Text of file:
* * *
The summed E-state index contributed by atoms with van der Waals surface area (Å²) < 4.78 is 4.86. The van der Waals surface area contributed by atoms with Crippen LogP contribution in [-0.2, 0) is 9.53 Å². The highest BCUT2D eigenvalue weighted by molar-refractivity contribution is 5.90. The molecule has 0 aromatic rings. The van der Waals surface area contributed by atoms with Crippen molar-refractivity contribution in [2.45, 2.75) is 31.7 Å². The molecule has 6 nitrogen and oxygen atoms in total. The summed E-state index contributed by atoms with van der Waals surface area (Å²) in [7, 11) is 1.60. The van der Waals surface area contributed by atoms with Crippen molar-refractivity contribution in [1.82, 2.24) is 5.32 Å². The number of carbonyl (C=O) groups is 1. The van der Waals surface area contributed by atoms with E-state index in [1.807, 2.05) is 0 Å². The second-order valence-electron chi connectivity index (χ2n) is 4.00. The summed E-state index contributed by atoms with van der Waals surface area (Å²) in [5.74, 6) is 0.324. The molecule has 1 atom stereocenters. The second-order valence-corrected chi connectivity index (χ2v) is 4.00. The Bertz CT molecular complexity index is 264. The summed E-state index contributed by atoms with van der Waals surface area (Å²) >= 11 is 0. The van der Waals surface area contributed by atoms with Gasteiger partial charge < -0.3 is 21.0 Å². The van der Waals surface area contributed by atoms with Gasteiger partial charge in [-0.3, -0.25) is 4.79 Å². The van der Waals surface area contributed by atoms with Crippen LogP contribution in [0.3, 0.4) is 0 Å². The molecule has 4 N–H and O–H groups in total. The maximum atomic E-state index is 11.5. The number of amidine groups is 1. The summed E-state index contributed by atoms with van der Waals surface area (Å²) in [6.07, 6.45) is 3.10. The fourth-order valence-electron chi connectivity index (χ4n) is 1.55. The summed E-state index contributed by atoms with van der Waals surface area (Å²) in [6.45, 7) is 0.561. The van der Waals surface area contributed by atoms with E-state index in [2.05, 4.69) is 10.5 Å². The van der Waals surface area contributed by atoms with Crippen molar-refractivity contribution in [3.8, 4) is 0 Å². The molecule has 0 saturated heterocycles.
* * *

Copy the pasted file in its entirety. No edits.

The summed E-state index contributed by atoms with van der Waals surface area (Å²) < 4.78 is 4.86. The van der Waals surface area contributed by atoms with Crippen LogP contribution in [-0.2, 0) is 9.53 Å². The highest BCUT2D eigenvalue weighted by molar-refractivity contribution is 5.90. The molecule has 0 aromatic rings. The van der Waals surface area contributed by atoms with Crippen molar-refractivity contribution in [2.45, 2.75) is 31.7 Å². The molecule has 6 nitrogen and oxygen atoms in total. The summed E-state index contributed by atoms with van der Waals surface area (Å²) in [7, 11) is 1.60. The van der Waals surface area contributed by atoms with Crippen molar-refractivity contribution in [1.82, 2.24) is 5.32 Å². The number of carbonyl (C=O) groups is 1. The van der Waals surface area contributed by atoms with E-state index in [1.807, 2.05) is 0 Å². The second-order valence-electron chi connectivity index (χ2n) is 4.00. The summed E-state index contributed by atoms with van der Waals surface area (Å²) in [5.74, 6) is 0.324. The molecule has 1 atom stereocenters. The second-order valence-corrected chi connectivity index (χ2v) is 4.00. The Bertz CT molecular complexity index is 264. The summed E-state index contributed by atoms with van der Waals surface area (Å²) >= 11 is 0. The van der Waals surface area contributed by atoms with Gasteiger partial charge < -0.3 is 21.0 Å². The van der Waals surface area contributed by atoms with Gasteiger partial charge in [-0.3, -0.25) is 4.79 Å². The van der Waals surface area contributed by atoms with Crippen LogP contribution in [0.3, 0.4) is 0 Å². The molecule has 4 N–H and O–H groups in total. The maximum atomic E-state index is 11.5. The number of amidine groups is 1. The summed E-state index contributed by atoms with van der Waals surface area (Å²) in [6.07, 6.45) is 3.10. The fourth-order valence-electron chi connectivity index (χ4n) is 1.55. The summed E-state index contributed by atoms with van der Waals surface area (Å²) in [6.45, 7) is 0.561. The van der Waals surface area contributed by atoms with E-state index in [2.05, 4.69) is 10.5 Å². The van der Waals surface area contributed by atoms with Crippen molar-refractivity contribution in [3.8, 4) is 0 Å². The molecule has 0 saturated heterocycles.